Ooh the excitement!

  • Liberty of the Seas

    Last night I went down to Southampton to look at the fireworks over the Liberty of the Seas, the world's largest cruise liner which is making a promotional visit in Southampton before embarking on its Carribean cruises career.

    Took a couple of pictures. Hope you like them!

    Liberty of the SeasFireworks over LIberty of the Seas from Southampton, 24th April 2007

  • Free Alan Johnston

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  • So we did make it to France...

    And I managed to drive on the wrong side of the road without a problem. In our 14 hours-or-so in the country, we fitted in quite a lot: drove along the coast above the Juno and Gold beaches, then inland to Bayeux, to the cathedral and that rather famous cartoon strip:

    Bayeux Tapestry

    Picnic lunch overlooking Arromanches (although the sea mist was dense so visibility was poor) before heading to the Caen Memorial Museum, a military history museum charting (it says) the twentieth century. In fact, it concentrates much more on the 30s and 40s, with exhibits on Vichy France, the Battle of Britain, and the effect on ordinary lives across Western Europe. Impressive was its relative impartiality: a fair amount of attention was given to the German experience of war, reflective of the era in which the Museum was built.

    There was also a piece of the wreckage of the twin towers, symbolosing the changing face of war. To be honest, the museum was very well organised/themed in telling a "story" for about half of the exhibits, and then lost the plot a little. Or maybe it just wasn't structured enough once your brain has been absorbing thigns for two hours. Still, worth a visit and with a lovely green area with which to lie around in the sun before the trip to the supermarket, dinner in Caen, and the ferry home, getting up from our very comfortable cabins just in time to see the sun peeping through the clouds.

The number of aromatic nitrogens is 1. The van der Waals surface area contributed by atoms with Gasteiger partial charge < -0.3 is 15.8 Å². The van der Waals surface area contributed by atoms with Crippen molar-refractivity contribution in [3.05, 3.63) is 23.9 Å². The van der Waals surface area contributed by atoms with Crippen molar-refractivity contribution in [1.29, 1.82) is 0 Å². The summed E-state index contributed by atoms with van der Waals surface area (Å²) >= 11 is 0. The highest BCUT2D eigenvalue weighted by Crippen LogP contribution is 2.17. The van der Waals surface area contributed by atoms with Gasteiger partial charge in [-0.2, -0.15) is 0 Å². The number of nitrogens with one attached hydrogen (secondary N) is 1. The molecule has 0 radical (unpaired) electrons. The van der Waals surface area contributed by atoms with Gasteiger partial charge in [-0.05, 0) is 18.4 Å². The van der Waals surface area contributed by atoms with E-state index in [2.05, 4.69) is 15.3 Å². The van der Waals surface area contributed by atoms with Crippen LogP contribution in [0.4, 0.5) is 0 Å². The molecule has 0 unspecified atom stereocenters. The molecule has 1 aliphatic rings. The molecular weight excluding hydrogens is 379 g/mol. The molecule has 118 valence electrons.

Sun over Portsmouth

    Mr Ferijen's ankle hurt very much, but he put on his brave soldier face and seems quite a bit better now.

  • Juno beach

    Beautiful, isn't it

    Juno Beach

    This is Juno beach, one of the beaches of the D-Day Landings. Sixty three years ago, it looked like this: picture from Canadian archives

    The Canadian government opened the Juno Beach Centre as "a learning centre and tribute to Canadians". We arrived there too early to look around, but admired it from the outside (although questioned the commercial sponsorship on some of the plaques - although no doubt the sentiments are good, words to the effect of "L'Oreal remembers Canada's war effort" alongside a personal tribute to a soldier who died thousands of miles from home doesn't quite feel right). Still, the centre is an impressive building.

    Juno Museum

    I can't quite get over the fact of the thousands of servicemen and women fighting for a country they may never have visited.

  • Tumble

    Mr Ferijen has just celebrated his birthday by tumbling down the stairs. He is now perfecting the art of playing Wii-tennis from the sofa with one arm, whilst nursing a very poorly ankle. I am contemplating learning to drive on the other side of the road very quickly. Baptism of fire springs to mind...!